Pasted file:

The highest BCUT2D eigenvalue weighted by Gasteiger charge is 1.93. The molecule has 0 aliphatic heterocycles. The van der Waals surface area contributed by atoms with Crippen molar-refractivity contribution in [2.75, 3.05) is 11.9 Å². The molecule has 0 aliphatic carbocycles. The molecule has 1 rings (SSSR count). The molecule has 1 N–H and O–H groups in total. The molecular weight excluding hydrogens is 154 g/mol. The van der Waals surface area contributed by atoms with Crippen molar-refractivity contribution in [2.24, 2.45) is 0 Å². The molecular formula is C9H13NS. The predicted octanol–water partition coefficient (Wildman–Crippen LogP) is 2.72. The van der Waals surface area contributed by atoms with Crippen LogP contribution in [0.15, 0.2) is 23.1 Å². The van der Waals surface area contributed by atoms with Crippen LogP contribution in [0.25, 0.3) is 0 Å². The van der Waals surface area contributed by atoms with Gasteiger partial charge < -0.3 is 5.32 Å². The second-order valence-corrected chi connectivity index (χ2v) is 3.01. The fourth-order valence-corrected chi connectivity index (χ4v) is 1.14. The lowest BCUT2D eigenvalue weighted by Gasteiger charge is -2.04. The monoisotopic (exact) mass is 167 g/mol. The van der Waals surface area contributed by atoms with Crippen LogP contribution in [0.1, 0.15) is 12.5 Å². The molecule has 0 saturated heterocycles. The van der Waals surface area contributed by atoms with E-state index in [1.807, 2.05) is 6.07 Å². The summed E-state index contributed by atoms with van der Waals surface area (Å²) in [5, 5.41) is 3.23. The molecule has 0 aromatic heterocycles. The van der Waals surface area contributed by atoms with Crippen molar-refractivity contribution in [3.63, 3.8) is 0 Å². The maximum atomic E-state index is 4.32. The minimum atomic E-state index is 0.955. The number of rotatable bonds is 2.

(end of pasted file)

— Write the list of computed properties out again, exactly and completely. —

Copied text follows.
The highest BCUT2D eigenvalue weighted by Gasteiger charge is 1.93. The molecule has 0 aliphatic heterocycles. The van der Waals surface area contributed by atoms with Crippen molar-refractivity contribution in [2.75, 3.05) is 11.9 Å². The molecule has 0 aliphatic carbocycles. The molecule has 1 rings (SSSR count). The molecule has 1 N–H and O–H groups in total. The molecular weight excluding hydrogens is 154 g/mol. The van der Waals surface area contributed by atoms with Crippen molar-refractivity contribution in [2.24, 2.45) is 0 Å². The molecular formula is C9H13NS. The predicted octanol–water partition coefficient (Wildman–Crippen LogP) is 2.72. The van der Waals surface area contributed by atoms with Crippen LogP contribution in [0.15, 0.2) is 23.1 Å². The van der Waals surface area contributed by atoms with Crippen LogP contribution in [0.25, 0.3) is 0 Å². The van der Waals surface area contributed by atoms with Gasteiger partial charge < -0.3 is 5.32 Å². The second-order valence-corrected chi connectivity index (χ2v) is 3.01. The fourth-order valence-corrected chi connectivity index (χ4v) is 1.14. The lowest BCUT2D eigenvalue weighted by Gasteiger charge is -2.04. The monoisotopic (exact) mass is 167 g/mol. The van der Waals surface area contributed by atoms with Crippen LogP contribution in [0.1, 0.15) is 12.5 Å². The molecule has 0 saturated heterocycles. The van der Waals surface area contributed by atoms with E-state index in [1.807, 2.05) is 6.07 Å². The summed E-state index contributed by atoms with van der Waals surface area (Å²) in [5, 5.41) is 3.23. The molecule has 0 aromatic heterocycles. The van der Waals surface area contributed by atoms with Crippen molar-refractivity contribution in [3.63, 3.8) is 0 Å². The maximum atomic E-state index is 4.32. The minimum atomic E-state index is 0.955. The number of rotatable bonds is 2.